Calculating how much you need to save for retirement can be tricky — there’s a delicate balance between over-saving and under-saving.
Personal finance author Bill Perkins outlines the cons of saving too much for retirement in his book, “Die with Zero,” writing that saving too much can mean that you don’t get to use it all to the best of your ability while you’re alive. Sometimes, traditional retirement calculations can be more than you really need to save in order to retire comfortably.
Since he wants to spend down his retirement savings, Perkins came up with a simple formula for the absolute minimum he’d need to save to leave work and live on investments.
Multiply 0.7, your total cost of living for a year, and your years left to live
Perkins’ retirement calculation focuses on meeting the minimum amount of expenses you’d need to live comfortably, and it yields an amount lower than some other calculations. That’s because it considers one big factor: how interest compounds in retirement.
The first part of the equation, multiplying by 0.7, takes this into consideration. This figure, Perkins writes, is the fraction of your savings that isn’t taken care of by interest as your money sits, even after you’re retired.
“With each withdrawal your initial amount does shrink — it just doesn’t shrink as much as you might think, because the interest earns you back part of what you need,” he says. “This is why you only need a portion of the annual cost of survival times the number of years: Interest will earn you the rest.”
The next, your total cost of living for a year, is exactly as it sounds. Calculate all of your bills and spending for the month, and multiply by 12. If you plan to move, a cost of living calculator could help you figure out how much you should reasonably budget in the new location. The more conservative you want to be with this number, the more you can round up or add on.
The last, how long you can reasonably expect to live, is a bit more elusive. However, there are life expectancy calculators online that could help you figure out an accurate read on this. Perkins suggests toying with this number a bit to see how much it changes.
He calls the result of multiplying these figures together a “survival threshold,” or the amount of savings you could comfortably live on in retirement.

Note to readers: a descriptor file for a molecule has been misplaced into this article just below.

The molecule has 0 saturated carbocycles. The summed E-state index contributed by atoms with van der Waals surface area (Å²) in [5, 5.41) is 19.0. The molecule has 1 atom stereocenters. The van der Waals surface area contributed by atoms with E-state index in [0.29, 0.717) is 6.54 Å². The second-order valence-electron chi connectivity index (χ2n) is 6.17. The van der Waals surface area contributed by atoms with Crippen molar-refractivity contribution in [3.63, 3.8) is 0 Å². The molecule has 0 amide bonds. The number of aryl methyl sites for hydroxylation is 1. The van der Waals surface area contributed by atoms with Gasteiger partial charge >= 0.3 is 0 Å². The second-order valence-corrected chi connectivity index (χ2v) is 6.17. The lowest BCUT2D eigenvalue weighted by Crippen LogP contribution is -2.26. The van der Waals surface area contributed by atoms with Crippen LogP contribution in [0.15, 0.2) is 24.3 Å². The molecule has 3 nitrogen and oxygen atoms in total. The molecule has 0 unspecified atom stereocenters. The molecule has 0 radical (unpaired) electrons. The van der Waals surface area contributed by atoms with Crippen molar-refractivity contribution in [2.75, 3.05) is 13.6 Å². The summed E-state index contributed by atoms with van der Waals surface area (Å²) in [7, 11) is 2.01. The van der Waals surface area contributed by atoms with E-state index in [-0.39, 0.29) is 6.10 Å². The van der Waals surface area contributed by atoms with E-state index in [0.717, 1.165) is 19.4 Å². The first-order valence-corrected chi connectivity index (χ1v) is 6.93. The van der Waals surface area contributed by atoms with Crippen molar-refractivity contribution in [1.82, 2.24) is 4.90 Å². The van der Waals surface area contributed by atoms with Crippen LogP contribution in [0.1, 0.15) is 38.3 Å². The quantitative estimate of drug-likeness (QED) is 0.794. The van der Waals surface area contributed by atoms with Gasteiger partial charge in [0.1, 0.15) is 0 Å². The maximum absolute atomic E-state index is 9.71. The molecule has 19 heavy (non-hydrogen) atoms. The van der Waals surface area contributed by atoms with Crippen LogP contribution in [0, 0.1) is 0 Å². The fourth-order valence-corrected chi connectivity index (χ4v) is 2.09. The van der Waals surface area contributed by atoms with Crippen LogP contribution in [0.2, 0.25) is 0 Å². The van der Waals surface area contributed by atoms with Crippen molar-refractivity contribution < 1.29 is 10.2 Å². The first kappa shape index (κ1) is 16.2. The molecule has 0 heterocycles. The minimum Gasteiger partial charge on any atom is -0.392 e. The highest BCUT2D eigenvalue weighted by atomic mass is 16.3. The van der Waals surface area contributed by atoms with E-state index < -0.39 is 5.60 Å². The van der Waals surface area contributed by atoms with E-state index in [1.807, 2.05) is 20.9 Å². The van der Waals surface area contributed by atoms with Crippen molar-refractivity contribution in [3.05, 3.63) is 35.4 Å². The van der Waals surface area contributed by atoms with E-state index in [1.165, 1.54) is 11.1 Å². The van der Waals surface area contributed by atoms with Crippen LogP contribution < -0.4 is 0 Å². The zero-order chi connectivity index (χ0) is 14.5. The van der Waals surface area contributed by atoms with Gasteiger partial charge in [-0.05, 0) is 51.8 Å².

Here’s an example of how it would work for a person, age 60, who needs $50,000 a year to cover their cost of living and expects to live to 85: 0.7 x 50,000 x 25 = $875,000
This formula is ideal for anyone who wants to spend their money down
The result of this formula will be lower than the traditional advice of multiplying your salary or spending by 25 — a popular calculation used and recommended by financial planners that’s based on an annual 4% withdrawal rate. But, for those who want to spend down all their money in their lifetime, that calculation may yield too high of an estimate.
After all, he writes, many people don’t use all that they have saved. And, spending tends to decrease over time. “Across ages, when looking at retirees in their 60s or their 90s, the median ratio of household spending to household income hovers around 1:1. This means that people’s spending continues to closely track their income — as people’s incomes decline, their spending does, too,” Perkins writes.
The traditional calculations also don’t specifically account for the amount that investments earn while sitting, which can increase your total balance. This is not uncommon: “One-third of all retirees actually increased their assets after retirement,” Perkins writes.
Perkins writes that saving the right amount for retirement is critical. And over-saving can make for problems now and down the road. It can mean missing out on experiences and memories now while you’re able to make them, and missing out on the ability to help out children when they need the money.
He caveats that it’s a good idea to double check that this formula will work for you with a financial advisor or planner you trust. And you should plan to save more if you want a larger nest egg or want to live more lavishly in retirement. However, this calculation is a good starting point for anyone who wants to understand what they need for retirement.
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